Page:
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burningoil.jpgGet Used to It — Sky-High Oil Prices Are Here to Stay ( Wired, May 13, 2008)

The spiralling price of oil seems to be driving an equally impassioned crescendo of panic, depression and gloom. Civilisation as we know it is over, some say from the Peak Oil press. Imagine if every Chinese and Indian citizen started to demand entry into the car shined culture of the West? They loom like a tide held back by barriers now crumbling.

Our modern urban landscapes are forged around the car. Our lifestyles and careers slide on the hegemony of oil. Life, these days, is a seemingly never ending display of devotion to the centred and sainted position of cars as the lifeblood of all that we do and to which we aspire. Imagine if cars should instantly be taken away. Our imaginations conjure landscapes of bloodied zombies stalking the streets, starvation, industry transformed to the stone age. The end of work, the end of TV! Taking our cars might be just like extracting our bones. No more mobility, a life severed just like all those cyclists cars have maimed. Wheel chair bound and staring vacantly out of empty windows upon an inferno of barbarism and invading hoards.

The decline and fall will, of course, never be that quick. Market economics will keep the dreams alive in a punctured, patched and flailing way for many years to come. As the price goes up, we ration our use. New reserves will be found; new technologies will surface and fade to cushion the fall. As we enter the era of the hybrid car, solar and hydrogen fuel cells will keep the candle burning, for a while. Society will adapt and emerge, sometimes through trauma, sometimes with pain; with new heroes and the death of addictions perceived, finally, to be the tyrants they once were (as our historic guzzlers are put, finally, to bed, in the shed).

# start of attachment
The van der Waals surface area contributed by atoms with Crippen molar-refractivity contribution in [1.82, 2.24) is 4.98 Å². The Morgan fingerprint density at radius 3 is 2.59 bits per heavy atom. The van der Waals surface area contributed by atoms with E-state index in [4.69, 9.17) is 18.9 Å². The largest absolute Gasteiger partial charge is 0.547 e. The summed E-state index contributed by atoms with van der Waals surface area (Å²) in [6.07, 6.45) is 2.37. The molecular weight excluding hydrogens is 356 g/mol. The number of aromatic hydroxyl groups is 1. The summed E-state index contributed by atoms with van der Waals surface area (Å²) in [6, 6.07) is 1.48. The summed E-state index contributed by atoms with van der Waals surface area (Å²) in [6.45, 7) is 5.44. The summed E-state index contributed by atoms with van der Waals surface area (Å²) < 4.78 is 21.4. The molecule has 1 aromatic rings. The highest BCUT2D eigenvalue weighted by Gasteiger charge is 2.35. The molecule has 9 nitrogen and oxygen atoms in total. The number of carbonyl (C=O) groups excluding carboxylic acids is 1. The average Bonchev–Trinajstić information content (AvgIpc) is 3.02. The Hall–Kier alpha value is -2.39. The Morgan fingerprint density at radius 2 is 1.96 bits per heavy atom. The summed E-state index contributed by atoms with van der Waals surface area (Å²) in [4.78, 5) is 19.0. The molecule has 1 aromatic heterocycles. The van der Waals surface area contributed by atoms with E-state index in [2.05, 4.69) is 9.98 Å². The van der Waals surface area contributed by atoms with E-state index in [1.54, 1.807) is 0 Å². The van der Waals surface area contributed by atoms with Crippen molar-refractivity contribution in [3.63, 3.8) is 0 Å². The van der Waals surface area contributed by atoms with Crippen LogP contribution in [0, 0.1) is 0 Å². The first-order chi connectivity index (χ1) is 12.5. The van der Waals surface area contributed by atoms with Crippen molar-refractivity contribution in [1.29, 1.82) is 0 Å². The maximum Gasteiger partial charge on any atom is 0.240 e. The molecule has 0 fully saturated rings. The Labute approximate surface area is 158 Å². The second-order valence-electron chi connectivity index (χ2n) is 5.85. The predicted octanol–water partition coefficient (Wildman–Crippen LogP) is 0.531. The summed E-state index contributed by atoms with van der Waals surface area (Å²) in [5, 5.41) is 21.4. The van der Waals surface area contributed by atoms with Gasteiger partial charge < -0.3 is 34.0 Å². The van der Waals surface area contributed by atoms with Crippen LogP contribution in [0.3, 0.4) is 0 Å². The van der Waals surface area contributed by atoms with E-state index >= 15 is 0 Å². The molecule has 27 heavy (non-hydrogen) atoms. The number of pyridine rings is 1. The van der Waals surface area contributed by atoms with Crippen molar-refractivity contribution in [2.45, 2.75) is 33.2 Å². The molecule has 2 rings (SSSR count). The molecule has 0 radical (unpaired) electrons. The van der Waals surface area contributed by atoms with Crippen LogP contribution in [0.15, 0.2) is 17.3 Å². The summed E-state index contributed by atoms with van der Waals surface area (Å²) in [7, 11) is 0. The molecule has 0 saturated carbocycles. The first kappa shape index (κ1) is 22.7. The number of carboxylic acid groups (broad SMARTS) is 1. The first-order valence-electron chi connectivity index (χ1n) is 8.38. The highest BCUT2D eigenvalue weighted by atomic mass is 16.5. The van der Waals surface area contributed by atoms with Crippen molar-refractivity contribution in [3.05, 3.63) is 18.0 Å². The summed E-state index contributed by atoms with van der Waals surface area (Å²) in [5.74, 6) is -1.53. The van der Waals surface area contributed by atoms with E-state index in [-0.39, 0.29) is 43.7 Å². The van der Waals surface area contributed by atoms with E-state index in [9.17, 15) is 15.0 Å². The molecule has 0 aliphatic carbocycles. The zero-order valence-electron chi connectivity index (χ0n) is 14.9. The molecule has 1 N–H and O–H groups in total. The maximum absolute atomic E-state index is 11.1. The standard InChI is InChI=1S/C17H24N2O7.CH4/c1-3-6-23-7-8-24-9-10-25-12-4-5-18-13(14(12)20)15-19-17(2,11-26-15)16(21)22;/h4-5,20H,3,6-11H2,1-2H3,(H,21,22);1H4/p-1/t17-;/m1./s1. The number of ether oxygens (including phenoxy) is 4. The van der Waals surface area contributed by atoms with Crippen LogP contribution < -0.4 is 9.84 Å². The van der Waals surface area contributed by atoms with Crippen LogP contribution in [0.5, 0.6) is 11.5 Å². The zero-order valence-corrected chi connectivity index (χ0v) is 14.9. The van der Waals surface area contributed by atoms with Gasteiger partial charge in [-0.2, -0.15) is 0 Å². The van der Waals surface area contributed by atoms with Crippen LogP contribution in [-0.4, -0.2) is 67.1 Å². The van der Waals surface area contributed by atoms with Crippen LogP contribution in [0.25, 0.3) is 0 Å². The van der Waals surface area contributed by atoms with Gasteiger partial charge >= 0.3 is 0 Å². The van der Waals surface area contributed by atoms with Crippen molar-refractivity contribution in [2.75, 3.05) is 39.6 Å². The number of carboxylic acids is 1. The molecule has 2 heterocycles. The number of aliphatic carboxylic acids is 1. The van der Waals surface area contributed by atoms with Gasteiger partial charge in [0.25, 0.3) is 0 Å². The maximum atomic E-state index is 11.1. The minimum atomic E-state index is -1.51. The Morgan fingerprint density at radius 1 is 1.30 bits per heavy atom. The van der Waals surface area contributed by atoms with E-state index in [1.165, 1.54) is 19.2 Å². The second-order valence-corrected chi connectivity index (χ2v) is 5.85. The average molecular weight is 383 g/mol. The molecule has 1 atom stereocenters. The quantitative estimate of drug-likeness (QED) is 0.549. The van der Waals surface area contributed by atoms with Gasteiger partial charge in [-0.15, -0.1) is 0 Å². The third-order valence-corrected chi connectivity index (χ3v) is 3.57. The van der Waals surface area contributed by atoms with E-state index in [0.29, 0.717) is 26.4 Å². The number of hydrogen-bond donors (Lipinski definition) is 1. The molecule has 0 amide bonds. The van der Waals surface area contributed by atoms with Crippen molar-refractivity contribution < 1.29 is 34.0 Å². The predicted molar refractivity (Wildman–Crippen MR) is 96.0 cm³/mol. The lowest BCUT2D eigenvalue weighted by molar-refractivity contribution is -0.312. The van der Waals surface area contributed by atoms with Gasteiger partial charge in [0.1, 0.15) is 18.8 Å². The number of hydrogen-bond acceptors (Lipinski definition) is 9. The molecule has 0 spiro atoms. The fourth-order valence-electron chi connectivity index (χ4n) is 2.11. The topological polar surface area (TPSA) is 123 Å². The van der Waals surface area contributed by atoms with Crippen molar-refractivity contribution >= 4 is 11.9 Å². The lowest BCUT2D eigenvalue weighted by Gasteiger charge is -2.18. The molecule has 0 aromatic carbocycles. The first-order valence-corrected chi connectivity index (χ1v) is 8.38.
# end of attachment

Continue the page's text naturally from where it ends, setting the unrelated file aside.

We can agree, though, that we sit here waiting for some kind of strange new dawn; we don’t know how the vista will unfold as the first glimpse of light now touches only the tops of the hills.

As we sit here dreaming about what will unfold, my own vision is one of extraordinary, cautious optimism. When I look back at this our car formed culture of today, I can see only the misery of displaced loyalty. I see a civilisation that prays to false gods. I see a civilisation infatuated with the very thing that is fast killing it; and inflicting pain. There is, I say, nothing glamorous about this era of the car; of a society drip fed on oil. The fumes from our cars, perhaps, dull the brain, and blinker the light of opportunity smogged out by this tyrannical reign.

There is a small much cherished corner of economics that most consider only to be the plaything of over romantic dreamers. A perspective that paints pictures of rural landscapes and joyous, self-contained village life. It’s the Small is Beautiful thesis of E F Schumacher. If you could imagine a giant set of scales, and put on one side all those arguments in favour of globalisation and the ascencency of wealth, Schumacher’s ideas level the balance from the other side. The oil industry is the cement of globalisation. It is the lifeblood of that particular perception of wealth. The net that holds the baggage of globalisation together is the network of oil. It’s a grimy, fumed unpleasant mass of tar. Of a road raged society bloated by inactivity, complacency and vicious cycles of toxic dependency.